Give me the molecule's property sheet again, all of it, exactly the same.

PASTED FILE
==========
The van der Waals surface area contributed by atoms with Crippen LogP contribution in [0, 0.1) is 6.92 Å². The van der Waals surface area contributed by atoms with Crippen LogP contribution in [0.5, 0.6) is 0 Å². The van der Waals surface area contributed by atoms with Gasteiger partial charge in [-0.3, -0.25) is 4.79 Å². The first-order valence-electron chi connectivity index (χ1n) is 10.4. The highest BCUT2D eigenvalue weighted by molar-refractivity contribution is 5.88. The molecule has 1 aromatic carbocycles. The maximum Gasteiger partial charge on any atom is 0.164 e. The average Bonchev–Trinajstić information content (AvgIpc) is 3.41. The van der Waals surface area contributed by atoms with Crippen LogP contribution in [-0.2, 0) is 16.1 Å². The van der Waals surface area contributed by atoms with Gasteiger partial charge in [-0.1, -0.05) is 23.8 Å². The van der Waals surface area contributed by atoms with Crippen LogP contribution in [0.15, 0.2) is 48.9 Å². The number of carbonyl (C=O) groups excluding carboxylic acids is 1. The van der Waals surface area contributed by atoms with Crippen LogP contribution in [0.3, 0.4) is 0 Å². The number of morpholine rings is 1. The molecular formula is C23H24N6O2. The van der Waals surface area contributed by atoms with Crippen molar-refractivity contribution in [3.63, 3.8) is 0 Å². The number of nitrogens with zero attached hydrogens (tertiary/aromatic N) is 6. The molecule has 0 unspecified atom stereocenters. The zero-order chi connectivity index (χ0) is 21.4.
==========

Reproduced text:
The van der Waals surface area contributed by atoms with Crippen LogP contribution in [0, 0.1) is 6.92 Å². The van der Waals surface area contributed by atoms with Crippen LogP contribution in [0.5, 0.6) is 0 Å². The van der Waals surface area contributed by atoms with Gasteiger partial charge in [-0.3, -0.25) is 4.79 Å². The first-order valence-electron chi connectivity index (χ1n) is 10.4. The highest BCUT2D eigenvalue weighted by molar-refractivity contribution is 5.88. The molecule has 1 aromatic carbocycles. The maximum Gasteiger partial charge on any atom is 0.164 e. The average Bonchev–Trinajstić information content (AvgIpc) is 3.41. The van der Waals surface area contributed by atoms with Crippen LogP contribution in [-0.2, 0) is 16.1 Å². The van der Waals surface area contributed by atoms with Gasteiger partial charge in [-0.1, -0.05) is 23.8 Å². The van der Waals surface area contributed by atoms with Crippen LogP contribution in [0.15, 0.2) is 48.9 Å². The number of carbonyl (C=O) groups excluding carboxylic acids is 1. The van der Waals surface area contributed by atoms with Crippen LogP contribution in [0.3, 0.4) is 0 Å². The number of morpholine rings is 1. The molecular formula is C23H24N6O2. The van der Waals surface area contributed by atoms with Crippen molar-refractivity contribution in [3.63, 3.8) is 0 Å². The number of nitrogens with zero attached hydrogens (tertiary/aromatic N) is 6. The molecule has 0 unspecified atom stereocenters. The zero-order chi connectivity index (χ0) is 21.4.